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      This study is a retrospective analysis of the diagnostic accuracy of FDOPA PET with MRI fusion to FDOPA PET without MRI fusion. Clinical FDOPA PET scans obtained between 2000 and 2008 at the University of Wisconsin Hospital and Clinics were assessed using measures derived from regions of interest (ROI) generated with fused MRI (fused group) and again with ROIs derived solely from PET data (non-fused groups). The ROIs were used to calculate ratios (Striatum/Occipital cortex, Striatum/Cerebellum) pertinent to Parkinson's disease (PD) pathology. The clinical records were assessed for demographic data, follow-up length, and diagnosis. Receiver Operator Characteristics with area under the curve (AUC) measures were calculated and compared using confidence intervals and hypothesis testing. 27 patients had FDOPA PET with median clinical follow-up of 4 years. Of these, 17 patients had FDOPA PET with a fusible MR image. Seven of the 27 had a non-PD movement disorder. AUCs for the ratio measures ranged from 0.97-1.0 (fused), 0.73-0.83 (non-fused), and 0.63-0.82 (matched non-fused). The fused images had improved accuracy compared to the matched non-fused and all non-fused groups for the striatum to occipital group (p=0.04, p=0.03), while the striatum to cerebellum ratio had improvement over the non-fused all group (p=0.041). MR fusion to FDOPA PET improves the accuracy of at least some measures (Striatum/Occiput, Striatum/Cerebellum) in the diagnosis of PD.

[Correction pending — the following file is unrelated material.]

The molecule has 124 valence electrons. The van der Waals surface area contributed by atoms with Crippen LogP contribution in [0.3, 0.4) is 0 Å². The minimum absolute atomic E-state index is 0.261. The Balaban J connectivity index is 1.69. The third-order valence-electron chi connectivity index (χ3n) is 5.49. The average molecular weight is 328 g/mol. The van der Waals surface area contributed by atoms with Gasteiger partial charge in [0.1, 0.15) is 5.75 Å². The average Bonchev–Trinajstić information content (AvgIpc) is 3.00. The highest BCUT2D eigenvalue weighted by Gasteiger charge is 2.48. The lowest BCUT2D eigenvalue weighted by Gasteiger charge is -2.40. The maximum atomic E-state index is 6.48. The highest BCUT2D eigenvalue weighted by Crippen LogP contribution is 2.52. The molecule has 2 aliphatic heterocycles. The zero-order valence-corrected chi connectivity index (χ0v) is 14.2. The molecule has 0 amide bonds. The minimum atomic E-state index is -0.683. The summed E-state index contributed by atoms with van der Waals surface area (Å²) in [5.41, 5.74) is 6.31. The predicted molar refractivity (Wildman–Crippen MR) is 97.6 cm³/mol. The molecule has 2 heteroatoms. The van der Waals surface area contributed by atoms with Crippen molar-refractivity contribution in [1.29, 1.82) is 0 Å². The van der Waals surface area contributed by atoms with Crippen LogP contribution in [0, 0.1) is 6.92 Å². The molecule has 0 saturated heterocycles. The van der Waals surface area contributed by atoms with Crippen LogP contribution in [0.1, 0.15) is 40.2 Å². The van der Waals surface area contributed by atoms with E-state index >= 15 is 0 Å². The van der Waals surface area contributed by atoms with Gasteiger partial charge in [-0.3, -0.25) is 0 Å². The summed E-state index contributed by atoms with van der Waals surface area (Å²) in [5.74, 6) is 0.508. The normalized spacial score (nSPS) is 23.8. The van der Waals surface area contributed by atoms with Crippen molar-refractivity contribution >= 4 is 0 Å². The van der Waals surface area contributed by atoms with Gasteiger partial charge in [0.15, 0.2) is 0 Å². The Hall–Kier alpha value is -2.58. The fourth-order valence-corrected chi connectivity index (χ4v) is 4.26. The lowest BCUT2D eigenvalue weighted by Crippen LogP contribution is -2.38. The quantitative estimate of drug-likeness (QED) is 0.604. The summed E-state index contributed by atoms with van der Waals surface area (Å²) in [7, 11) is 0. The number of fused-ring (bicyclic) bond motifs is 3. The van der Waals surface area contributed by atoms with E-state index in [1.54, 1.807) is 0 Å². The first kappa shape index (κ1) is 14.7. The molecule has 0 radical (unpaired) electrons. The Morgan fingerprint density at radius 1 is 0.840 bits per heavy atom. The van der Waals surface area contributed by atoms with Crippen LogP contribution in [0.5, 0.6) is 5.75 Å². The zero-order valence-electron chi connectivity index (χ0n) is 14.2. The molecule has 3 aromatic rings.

PMID:23145363 | PMC:PMC3484423

      View details for PubMedID 23145363
  • Impact of expectation-maximization reconstruction iterations on the diagnosis of temporal lobe epilepsy with PET American journal of nuclear medicine and molecular imaging
    Floberg JM, Struck AF, Peters BK, Jaskowiak CJ, Perlman SB, Hall LT
    2012;2(3):335-43. Epub 2012 Jul 10.
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      There is a well known tradeoff between image noise and image sharpness that is dependent on the number of iterations performed in ordered subset expectation maximization (OSEM) reconstruction of PET data. We aim to evaluate the impact of this tradeoff on the sensitivity and specificity of (18)F-FDG PET for the diagnosis of temporal lobe epilepsy. A retrospective blinded reader study was performed on two OSEM reconstructions, using either 2 or 5 iterations, of 32 (18)F-FDG PET studies acquired at our institution for the diagnosis of temporal lobe epilepsy. The sensitivity and specificity of each reconstruction for identifying patients who were ultimately determined to be surgical candidates was assessed using an ROC analysis. The sensitivity of each reconstruction for identifying patients who showed clinical improvement following surgery was also assessed. Our results showed no significant difference between the two reconstructions studied for either the sensitivity and specificity of (18)F-FDG PET for predicting surgical candidacy, or its sensitivity for predicting positive surgical outcomes. This implies that the number of iterations performed during OSEM reconstruction will have little impact on a reader based interpretation of (18)F-FDG PET scans acquired for the diagnosis of temporal lobe epilepsy, and can be determined by physician and institutional preference.

      PMID:23133820 | PMC:PMC3477742

      View details for PubMedID 23133820